The National:

THE appalling killing of Sir David Amess, Tory MP for Southend West, generated shock right across the political spectrum of the UK. Instantly, one thought of the 2016 murder of the Labour MP Jo Cox who was killed on her way to a surgery and of the incident in 2000 where an attack on Nigel Jones MP resulted in the killing of his aide Andrew Pennington. In response to the murder of David Amess it seems likely that physical security around surgeries and elsewhere will be improved for both MPs and MSPs. But as well as improving the physical security of MPs, and other elected representatives such as MSPs and councillors, consideration should be given to changing the criminal law to protect them.

Although attacks on MPs have occurred in England, we should not be complacent in Scotland merely because no MP or MSP has lost their life yet. SNP MP Joanna Cherry said today that she has considered leaving politics due to harassment and abuse, and other representatives have spoken out about vile threats directed towards them.

To attack any politician MP, MSP or councillor is to attack democracy and is to display a hatred for democracy, and so we should impose higher sentences on those who attack our politicians. This could be done by analogy with the measures that have been taken against hate.

READ MORE: Sir David Amess tributes: Ian Blackford calls for end to 'toxic culture of hate'

In Scotland the Hate Crime and Public Order (Scotland) Act 2021 deals with hate crime in three ways. Firstly, under s.1 any criminal offence is “aggravated” if motivated by prejudice towards the victim on grounds of age, disability, race, religion, sexual orientation, transgender identity or variations in sex characteristics. If an offence has been found to be so aggravated, then the court may impose a heavier sentence. Secondly, under s.3 a person may be convicted of the specific offence of racially aggravated harassment. Lastly, under s.4 there is a specific offence of stirring up hatred against the victim on grounds of age, disability, religion, sexual orientation, transgender identity, or variations in sex characteristics.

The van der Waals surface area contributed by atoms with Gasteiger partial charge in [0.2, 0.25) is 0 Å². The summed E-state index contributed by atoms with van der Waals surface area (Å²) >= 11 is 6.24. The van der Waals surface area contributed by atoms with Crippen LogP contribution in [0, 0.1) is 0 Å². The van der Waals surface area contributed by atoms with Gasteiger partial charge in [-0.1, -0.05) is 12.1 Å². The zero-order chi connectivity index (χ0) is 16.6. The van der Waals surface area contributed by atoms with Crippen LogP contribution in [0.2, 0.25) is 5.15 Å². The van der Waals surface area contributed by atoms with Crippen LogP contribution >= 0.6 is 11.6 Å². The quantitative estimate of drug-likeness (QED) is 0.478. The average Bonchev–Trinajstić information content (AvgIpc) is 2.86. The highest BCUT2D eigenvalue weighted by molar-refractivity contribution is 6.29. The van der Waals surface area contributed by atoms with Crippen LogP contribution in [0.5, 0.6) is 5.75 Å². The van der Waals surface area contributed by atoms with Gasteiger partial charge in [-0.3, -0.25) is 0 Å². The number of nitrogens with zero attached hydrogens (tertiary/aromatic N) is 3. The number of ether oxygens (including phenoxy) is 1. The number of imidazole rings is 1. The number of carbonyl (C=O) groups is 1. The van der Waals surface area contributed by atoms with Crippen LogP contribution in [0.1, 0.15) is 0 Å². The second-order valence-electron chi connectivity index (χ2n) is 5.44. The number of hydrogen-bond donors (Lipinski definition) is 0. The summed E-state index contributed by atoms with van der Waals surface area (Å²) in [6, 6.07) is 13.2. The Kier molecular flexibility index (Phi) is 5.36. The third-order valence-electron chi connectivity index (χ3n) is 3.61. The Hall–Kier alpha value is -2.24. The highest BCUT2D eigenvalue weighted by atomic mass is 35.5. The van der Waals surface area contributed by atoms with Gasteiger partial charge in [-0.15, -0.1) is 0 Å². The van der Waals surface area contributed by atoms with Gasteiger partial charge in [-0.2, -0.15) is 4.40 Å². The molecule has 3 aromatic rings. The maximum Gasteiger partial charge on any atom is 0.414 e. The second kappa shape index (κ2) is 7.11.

Convictions under s.3 and 4 are punishable for up to 12 years if tried by a judge alone or up to 7 years if tried before a jury. It seems to me that it would be fairly straightforward to amend the 2021 Act in a way as to protect additional legal protection to all elected representatives: MPs, MSPs and councillors. S.1 could be amended to provide that any criminal offence could be aggravated if motivated by prejudice against an elected representative. Any physical or verbal attack or assault on a politician should be deemed to be an “aggravated offence” in the same way that an assault can be aggrieved if it is motivated by racial or religious hatred. Where an offence is so aggravated then, on conviction the accused would receive a more severe sentence.

The National:

Scotland could lead the way on protecting parliamentarians, argues Scott Crichton Styles

Likewise, the crime of racial harassment could be complemented by creating a distinct crime of anti-democratic aggravated harassment to cover the harassment of elected officials. There should also be a specific crime of murdering an elected official with a long-minimum tariff, say 30 years with no possibility of parole, analogous to the existing penalties for killing a police officer or prison warden in the course of their duties.

If there was political consensus around all or some of these measures then these changes could be swiftly enacted by Holyrood, which would both reassure elected representatives and send a strong signal about the value of democracy in Scotland. Obviously, Holyrood can only legislate for offences committed within Scotland, but given what seems to be an emerging UK wide consensus about the need to do more to protect elected representatives it seems reasonable to assume that Westminster, the Welsh Senedd and the Northern Ireland Assembly would follow a lead from Edinburgh on this.